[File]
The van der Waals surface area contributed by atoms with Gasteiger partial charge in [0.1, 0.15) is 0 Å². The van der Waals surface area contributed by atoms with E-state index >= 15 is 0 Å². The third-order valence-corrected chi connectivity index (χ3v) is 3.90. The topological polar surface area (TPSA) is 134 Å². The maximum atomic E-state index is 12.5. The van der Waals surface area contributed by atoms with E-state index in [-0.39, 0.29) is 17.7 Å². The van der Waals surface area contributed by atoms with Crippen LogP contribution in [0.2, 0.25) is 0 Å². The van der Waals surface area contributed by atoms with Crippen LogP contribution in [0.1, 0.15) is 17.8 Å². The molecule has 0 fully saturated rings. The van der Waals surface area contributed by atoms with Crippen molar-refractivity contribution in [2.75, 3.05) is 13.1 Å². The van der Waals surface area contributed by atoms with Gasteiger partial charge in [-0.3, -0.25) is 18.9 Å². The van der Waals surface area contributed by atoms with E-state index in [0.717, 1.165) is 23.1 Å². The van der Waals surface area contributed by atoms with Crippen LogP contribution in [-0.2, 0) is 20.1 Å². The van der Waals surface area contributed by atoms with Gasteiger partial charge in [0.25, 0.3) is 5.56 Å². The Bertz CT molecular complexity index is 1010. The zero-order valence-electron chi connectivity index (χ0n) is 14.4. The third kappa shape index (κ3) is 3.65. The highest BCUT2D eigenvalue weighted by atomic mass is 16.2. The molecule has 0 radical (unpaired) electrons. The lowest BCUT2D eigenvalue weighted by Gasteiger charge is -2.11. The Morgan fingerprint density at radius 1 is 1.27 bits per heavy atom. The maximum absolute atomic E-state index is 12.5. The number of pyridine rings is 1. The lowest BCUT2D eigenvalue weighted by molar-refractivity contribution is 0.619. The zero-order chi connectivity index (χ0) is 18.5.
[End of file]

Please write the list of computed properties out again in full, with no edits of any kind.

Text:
The van der Waals surface area contributed by atoms with Gasteiger partial charge in [0.1, 0.15) is 0 Å². The van der Waals surface area contributed by atoms with E-state index >= 15 is 0 Å². The third-order valence-corrected chi connectivity index (χ3v) is 3.90. The topological polar surface area (TPSA) is 134 Å². The maximum atomic E-state index is 12.5. The van der Waals surface area contributed by atoms with E-state index in [-0.39, 0.29) is 17.7 Å². The van der Waals surface area contributed by atoms with Crippen LogP contribution in [0.2, 0.25) is 0 Å². The van der Waals surface area contributed by atoms with Crippen LogP contribution in [0.1, 0.15) is 17.8 Å². The molecule has 0 fully saturated rings. The van der Waals surface area contributed by atoms with Crippen molar-refractivity contribution in [2.75, 3.05) is 13.1 Å². The van der Waals surface area contributed by atoms with Gasteiger partial charge in [-0.3, -0.25) is 18.9 Å². The van der Waals surface area contributed by atoms with E-state index in [0.717, 1.165) is 23.1 Å². The van der Waals surface area contributed by atoms with Crippen LogP contribution in [-0.2, 0) is 20.1 Å². The van der Waals surface area contributed by atoms with Gasteiger partial charge in [0.25, 0.3) is 5.56 Å². The Bertz CT molecular complexity index is 1010. The zero-order valence-electron chi connectivity index (χ0n) is 14.4. The third kappa shape index (κ3) is 3.65. The highest BCUT2D eigenvalue weighted by atomic mass is 16.2. The molecule has 0 radical (unpaired) electrons. The lowest BCUT2D eigenvalue weighted by Gasteiger charge is -2.11. The Morgan fingerprint density at radius 1 is 1.27 bits per heavy atom. The maximum absolute atomic E-state index is 12.5. The number of pyridine rings is 1. The lowest BCUT2D eigenvalue weighted by molar-refractivity contribution is 0.619. The zero-order chi connectivity index (χ0) is 18.5.